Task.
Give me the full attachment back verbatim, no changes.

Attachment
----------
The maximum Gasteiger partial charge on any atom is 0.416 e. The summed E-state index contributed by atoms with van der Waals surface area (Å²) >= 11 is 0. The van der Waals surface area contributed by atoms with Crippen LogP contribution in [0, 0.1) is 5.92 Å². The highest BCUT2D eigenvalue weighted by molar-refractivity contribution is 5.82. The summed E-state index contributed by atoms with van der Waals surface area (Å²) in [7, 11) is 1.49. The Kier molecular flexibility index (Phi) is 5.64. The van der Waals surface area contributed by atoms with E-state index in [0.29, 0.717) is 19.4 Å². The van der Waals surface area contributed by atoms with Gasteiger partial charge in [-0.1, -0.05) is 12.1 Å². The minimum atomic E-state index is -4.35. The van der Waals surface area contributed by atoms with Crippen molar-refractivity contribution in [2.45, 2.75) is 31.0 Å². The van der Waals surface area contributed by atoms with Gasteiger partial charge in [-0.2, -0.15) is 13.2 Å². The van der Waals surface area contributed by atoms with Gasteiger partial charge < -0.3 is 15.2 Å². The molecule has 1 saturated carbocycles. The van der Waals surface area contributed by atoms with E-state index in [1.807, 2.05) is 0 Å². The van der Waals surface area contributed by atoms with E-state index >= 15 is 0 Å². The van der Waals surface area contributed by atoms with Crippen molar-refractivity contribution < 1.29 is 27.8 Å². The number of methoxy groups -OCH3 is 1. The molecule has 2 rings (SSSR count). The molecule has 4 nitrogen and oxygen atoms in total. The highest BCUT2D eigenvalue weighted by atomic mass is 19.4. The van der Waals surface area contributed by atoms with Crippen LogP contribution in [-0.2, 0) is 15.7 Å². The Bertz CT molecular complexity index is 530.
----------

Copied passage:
The maximum Gasteiger partial charge on any atom is 0.416 e. The summed E-state index contributed by atoms with van der Waals surface area (Å²) >= 11 is 0. The van der Waals surface area contributed by atoms with Crippen LogP contribution in [0, 0.1) is 5.92 Å². The highest BCUT2D eigenvalue weighted by molar-refractivity contribution is 5.82. The summed E-state index contributed by atoms with van der Waals surface area (Å²) in [7, 11) is 1.49. The Kier molecular flexibility index (Phi) is 5.64. The van der Waals surface area contributed by atoms with E-state index in [0.29, 0.717) is 19.4 Å². The van der Waals surface area contributed by atoms with Gasteiger partial charge in [-0.1, -0.05) is 12.1 Å². The minimum atomic E-state index is -4.35. The van der Waals surface area contributed by atoms with Crippen molar-refractivity contribution in [2.45, 2.75) is 31.0 Å². The van der Waals surface area contributed by atoms with Gasteiger partial charge in [-0.2, -0.15) is 13.2 Å². The van der Waals surface area contributed by atoms with Gasteiger partial charge < -0.3 is 15.2 Å². The molecule has 1 saturated carbocycles. The van der Waals surface area contributed by atoms with E-state index in [1.807, 2.05) is 0 Å². The van der Waals surface area contributed by atoms with E-state index >= 15 is 0 Å². The van der Waals surface area contributed by atoms with Crippen molar-refractivity contribution < 1.29 is 27.8 Å². The number of methoxy groups -OCH3 is 1. The molecule has 2 rings (SSSR count). The molecule has 4 nitrogen and oxygen atoms in total. The highest BCUT2D eigenvalue weighted by atomic mass is 19.4. The van der Waals surface area contributed by atoms with Crippen LogP contribution in [-0.2, 0) is 15.7 Å². The Bertz CT molecular complexity index is 530.